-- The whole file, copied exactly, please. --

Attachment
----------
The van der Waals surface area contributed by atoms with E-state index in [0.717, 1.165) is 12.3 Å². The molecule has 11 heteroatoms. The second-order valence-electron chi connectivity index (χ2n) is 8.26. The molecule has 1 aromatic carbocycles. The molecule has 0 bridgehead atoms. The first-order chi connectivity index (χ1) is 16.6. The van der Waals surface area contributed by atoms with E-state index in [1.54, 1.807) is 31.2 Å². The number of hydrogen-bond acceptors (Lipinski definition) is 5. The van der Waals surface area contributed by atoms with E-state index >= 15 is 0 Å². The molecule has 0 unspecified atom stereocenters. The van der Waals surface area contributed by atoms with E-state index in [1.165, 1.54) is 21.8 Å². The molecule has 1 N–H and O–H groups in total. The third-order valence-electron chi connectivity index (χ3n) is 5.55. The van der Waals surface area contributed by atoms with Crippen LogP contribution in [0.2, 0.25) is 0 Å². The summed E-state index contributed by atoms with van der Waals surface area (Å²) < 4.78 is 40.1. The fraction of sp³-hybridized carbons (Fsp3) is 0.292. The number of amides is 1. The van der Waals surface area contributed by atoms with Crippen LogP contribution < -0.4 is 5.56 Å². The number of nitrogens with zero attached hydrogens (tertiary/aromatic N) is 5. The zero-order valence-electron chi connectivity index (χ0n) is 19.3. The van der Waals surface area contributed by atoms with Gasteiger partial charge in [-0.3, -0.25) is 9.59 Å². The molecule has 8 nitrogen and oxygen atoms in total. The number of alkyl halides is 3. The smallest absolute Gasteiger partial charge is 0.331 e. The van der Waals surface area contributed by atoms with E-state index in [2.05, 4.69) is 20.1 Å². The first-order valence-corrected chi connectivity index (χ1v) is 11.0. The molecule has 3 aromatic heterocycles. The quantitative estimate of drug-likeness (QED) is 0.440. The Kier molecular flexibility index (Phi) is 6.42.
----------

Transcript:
The van der Waals surface area contributed by atoms with E-state index in [0.717, 1.165) is 12.3 Å². The molecule has 11 heteroatoms. The second-order valence-electron chi connectivity index (χ2n) is 8.26. The molecule has 1 aromatic carbocycles. The molecule has 0 bridgehead atoms. The first-order chi connectivity index (χ1) is 16.6. The van der Waals surface area contributed by atoms with E-state index in [1.54, 1.807) is 31.2 Å². The number of hydrogen-bond acceptors (Lipinski definition) is 5. The van der Waals surface area contributed by atoms with E-state index >= 15 is 0 Å². The molecule has 0 unspecified atom stereocenters. The van der Waals surface area contributed by atoms with E-state index in [1.165, 1.54) is 21.8 Å². The molecule has 1 N–H and O–H groups in total. The third-order valence-electron chi connectivity index (χ3n) is 5.55. The van der Waals surface area contributed by atoms with Crippen LogP contribution in [0.2, 0.25) is 0 Å². The summed E-state index contributed by atoms with van der Waals surface area (Å²) < 4.78 is 40.1. The fraction of sp³-hybridized carbons (Fsp3) is 0.292. The number of amides is 1. The van der Waals surface area contributed by atoms with Crippen LogP contribution < -0.4 is 5.56 Å². The number of nitrogens with zero attached hydrogens (tertiary/aromatic N) is 5. The zero-order valence-electron chi connectivity index (χ0n) is 19.3. The van der Waals surface area contributed by atoms with Gasteiger partial charge in [-0.3, -0.25) is 9.59 Å². The molecule has 8 nitrogen and oxygen atoms in total. The number of alkyl halides is 3. The smallest absolute Gasteiger partial charge is 0.331 e. The van der Waals surface area contributed by atoms with E-state index in [2.05, 4.69) is 20.1 Å². The first-order valence-corrected chi connectivity index (χ1v) is 11.0. The molecule has 3 aromatic heterocycles. The quantitative estimate of drug-likeness (QED) is 0.440. The Kier molecular flexibility index (Phi) is 6.42.